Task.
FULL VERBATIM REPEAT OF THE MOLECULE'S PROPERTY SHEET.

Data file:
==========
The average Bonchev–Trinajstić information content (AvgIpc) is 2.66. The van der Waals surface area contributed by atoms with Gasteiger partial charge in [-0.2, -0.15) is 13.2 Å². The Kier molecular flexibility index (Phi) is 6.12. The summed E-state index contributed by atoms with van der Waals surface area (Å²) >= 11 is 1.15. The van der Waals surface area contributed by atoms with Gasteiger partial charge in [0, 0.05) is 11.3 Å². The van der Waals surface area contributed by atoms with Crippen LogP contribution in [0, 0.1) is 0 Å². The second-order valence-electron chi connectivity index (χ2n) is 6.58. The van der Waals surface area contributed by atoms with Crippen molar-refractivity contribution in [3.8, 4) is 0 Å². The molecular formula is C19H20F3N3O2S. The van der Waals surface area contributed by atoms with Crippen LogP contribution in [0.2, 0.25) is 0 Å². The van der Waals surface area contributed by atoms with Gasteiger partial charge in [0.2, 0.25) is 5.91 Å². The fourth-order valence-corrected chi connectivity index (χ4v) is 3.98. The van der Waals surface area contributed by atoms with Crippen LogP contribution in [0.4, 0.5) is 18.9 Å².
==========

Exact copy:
The average Bonchev–Trinajstić information content (AvgIpc) is 2.66. The van der Waals surface area contributed by atoms with Gasteiger partial charge in [-0.2, -0.15) is 13.2 Å². The Kier molecular flexibility index (Phi) is 6.12. The summed E-state index contributed by atoms with van der Waals surface area (Å²) >= 11 is 1.15. The van der Waals surface area contributed by atoms with Gasteiger partial charge in [0, 0.05) is 11.3 Å². The van der Waals surface area contributed by atoms with Crippen LogP contribution in [0, 0.1) is 0 Å². The second-order valence-electron chi connectivity index (χ2n) is 6.58. The van der Waals surface area contributed by atoms with Crippen molar-refractivity contribution in [3.8, 4) is 0 Å². The molecular formula is C19H20F3N3O2S. The van der Waals surface area contributed by atoms with Crippen LogP contribution in [0.2, 0.25) is 0 Å². The van der Waals surface area contributed by atoms with Gasteiger partial charge in [0.2, 0.25) is 5.91 Å². The fourth-order valence-corrected chi connectivity index (χ4v) is 3.98. The van der Waals surface area contributed by atoms with Crippen LogP contribution in [0.4, 0.5) is 18.9 Å².